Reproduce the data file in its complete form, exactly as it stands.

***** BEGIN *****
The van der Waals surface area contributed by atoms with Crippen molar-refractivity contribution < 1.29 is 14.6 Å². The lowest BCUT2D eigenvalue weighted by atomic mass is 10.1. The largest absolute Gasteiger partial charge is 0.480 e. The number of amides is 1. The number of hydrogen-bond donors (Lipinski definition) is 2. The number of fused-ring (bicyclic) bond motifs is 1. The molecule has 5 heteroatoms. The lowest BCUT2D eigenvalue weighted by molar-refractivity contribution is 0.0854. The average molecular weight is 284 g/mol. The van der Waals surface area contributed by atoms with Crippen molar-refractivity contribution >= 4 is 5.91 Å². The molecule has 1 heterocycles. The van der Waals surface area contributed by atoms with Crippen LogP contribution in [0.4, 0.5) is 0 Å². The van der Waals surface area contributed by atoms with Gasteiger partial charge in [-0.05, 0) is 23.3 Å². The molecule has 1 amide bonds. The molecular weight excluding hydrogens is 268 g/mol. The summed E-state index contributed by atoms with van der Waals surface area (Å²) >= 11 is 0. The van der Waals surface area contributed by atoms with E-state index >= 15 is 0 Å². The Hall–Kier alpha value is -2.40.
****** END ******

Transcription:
The van der Waals surface area contributed by atoms with Crippen molar-refractivity contribution < 1.29 is 14.6 Å². The lowest BCUT2D eigenvalue weighted by atomic mass is 10.1. The largest absolute Gasteiger partial charge is 0.480 e. The number of amides is 1. The number of hydrogen-bond donors (Lipinski definition) is 2. The number of fused-ring (bicyclic) bond motifs is 1. The molecule has 5 heteroatoms. The lowest BCUT2D eigenvalue weighted by molar-refractivity contribution is 0.0854. The average molecular weight is 284 g/mol. The van der Waals surface area contributed by atoms with Crippen molar-refractivity contribution >= 4 is 5.91 Å². The molecule has 1 heterocycles. The van der Waals surface area contributed by atoms with Crippen LogP contribution in [0.4, 0.5) is 0 Å². The van der Waals surface area contributed by atoms with Gasteiger partial charge in [-0.05, 0) is 23.3 Å². The molecule has 1 amide bonds. The molecular weight excluding hydrogens is 268 g/mol. The summed E-state index contributed by atoms with van der Waals surface area (Å²) >= 11 is 0. The van der Waals surface area contributed by atoms with E-state index >= 15 is 0 Å². The Hall–Kier alpha value is -2.40.